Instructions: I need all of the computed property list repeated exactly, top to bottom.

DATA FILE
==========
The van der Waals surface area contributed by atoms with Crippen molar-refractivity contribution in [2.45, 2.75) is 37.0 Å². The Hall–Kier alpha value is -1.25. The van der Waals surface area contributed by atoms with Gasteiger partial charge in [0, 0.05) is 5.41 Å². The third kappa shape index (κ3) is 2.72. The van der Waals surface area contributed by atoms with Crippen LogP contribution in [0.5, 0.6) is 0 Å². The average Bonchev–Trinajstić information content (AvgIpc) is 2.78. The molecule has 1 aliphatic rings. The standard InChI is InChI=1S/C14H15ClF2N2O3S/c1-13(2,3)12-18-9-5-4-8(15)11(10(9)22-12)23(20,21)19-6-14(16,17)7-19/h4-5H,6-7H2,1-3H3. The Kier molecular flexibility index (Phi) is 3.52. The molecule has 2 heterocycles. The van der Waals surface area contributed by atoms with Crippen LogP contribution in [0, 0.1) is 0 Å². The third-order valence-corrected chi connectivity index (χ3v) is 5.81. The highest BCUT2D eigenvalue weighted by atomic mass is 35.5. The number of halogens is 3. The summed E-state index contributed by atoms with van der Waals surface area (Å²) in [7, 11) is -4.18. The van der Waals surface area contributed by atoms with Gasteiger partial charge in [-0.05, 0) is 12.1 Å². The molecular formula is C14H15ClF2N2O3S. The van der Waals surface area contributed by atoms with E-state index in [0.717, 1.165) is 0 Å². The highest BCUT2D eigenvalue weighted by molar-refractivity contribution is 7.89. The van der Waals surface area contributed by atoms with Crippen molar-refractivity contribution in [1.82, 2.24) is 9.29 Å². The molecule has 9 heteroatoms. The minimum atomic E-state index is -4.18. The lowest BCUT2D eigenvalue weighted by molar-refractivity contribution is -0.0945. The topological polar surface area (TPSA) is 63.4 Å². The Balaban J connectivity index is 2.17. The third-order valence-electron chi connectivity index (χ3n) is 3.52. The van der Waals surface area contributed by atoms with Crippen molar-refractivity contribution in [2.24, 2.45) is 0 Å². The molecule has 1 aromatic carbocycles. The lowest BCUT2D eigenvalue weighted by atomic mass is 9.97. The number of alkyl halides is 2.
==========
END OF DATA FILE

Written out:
The van der Waals surface area contributed by atoms with Crippen molar-refractivity contribution in [2.45, 2.75) is 37.0 Å². The Hall–Kier alpha value is -1.25. The van der Waals surface area contributed by atoms with Gasteiger partial charge in [0, 0.05) is 5.41 Å². The third kappa shape index (κ3) is 2.72. The van der Waals surface area contributed by atoms with Crippen LogP contribution in [0.5, 0.6) is 0 Å². The average Bonchev–Trinajstić information content (AvgIpc) is 2.78. The molecule has 1 aliphatic rings. The standard InChI is InChI=1S/C14H15ClF2N2O3S/c1-13(2,3)12-18-9-5-4-8(15)11(10(9)22-12)23(20,21)19-6-14(16,17)7-19/h4-5H,6-7H2,1-3H3. The Kier molecular flexibility index (Phi) is 3.52. The molecule has 2 heterocycles. The van der Waals surface area contributed by atoms with Crippen LogP contribution in [0, 0.1) is 0 Å². The third-order valence-corrected chi connectivity index (χ3v) is 5.81. The highest BCUT2D eigenvalue weighted by atomic mass is 35.5. The number of halogens is 3. The summed E-state index contributed by atoms with van der Waals surface area (Å²) in [7, 11) is -4.18. The van der Waals surface area contributed by atoms with Gasteiger partial charge in [-0.05, 0) is 12.1 Å². The molecular formula is C14H15ClF2N2O3S. The van der Waals surface area contributed by atoms with E-state index in [0.717, 1.165) is 0 Å². The highest BCUT2D eigenvalue weighted by molar-refractivity contribution is 7.89. The van der Waals surface area contributed by atoms with Crippen molar-refractivity contribution in [1.82, 2.24) is 9.29 Å². The molecule has 9 heteroatoms. The minimum atomic E-state index is -4.18. The lowest BCUT2D eigenvalue weighted by molar-refractivity contribution is -0.0945. The topological polar surface area (TPSA) is 63.4 Å². The Balaban J connectivity index is 2.17. The third-order valence-electron chi connectivity index (χ3n) is 3.52. The van der Waals surface area contributed by atoms with Crippen molar-refractivity contribution in [2.24, 2.45) is 0 Å². The molecule has 1 aromatic carbocycles. The lowest BCUT2D eigenvalue weighted by atomic mass is 9.97. The number of alkyl halides is 2.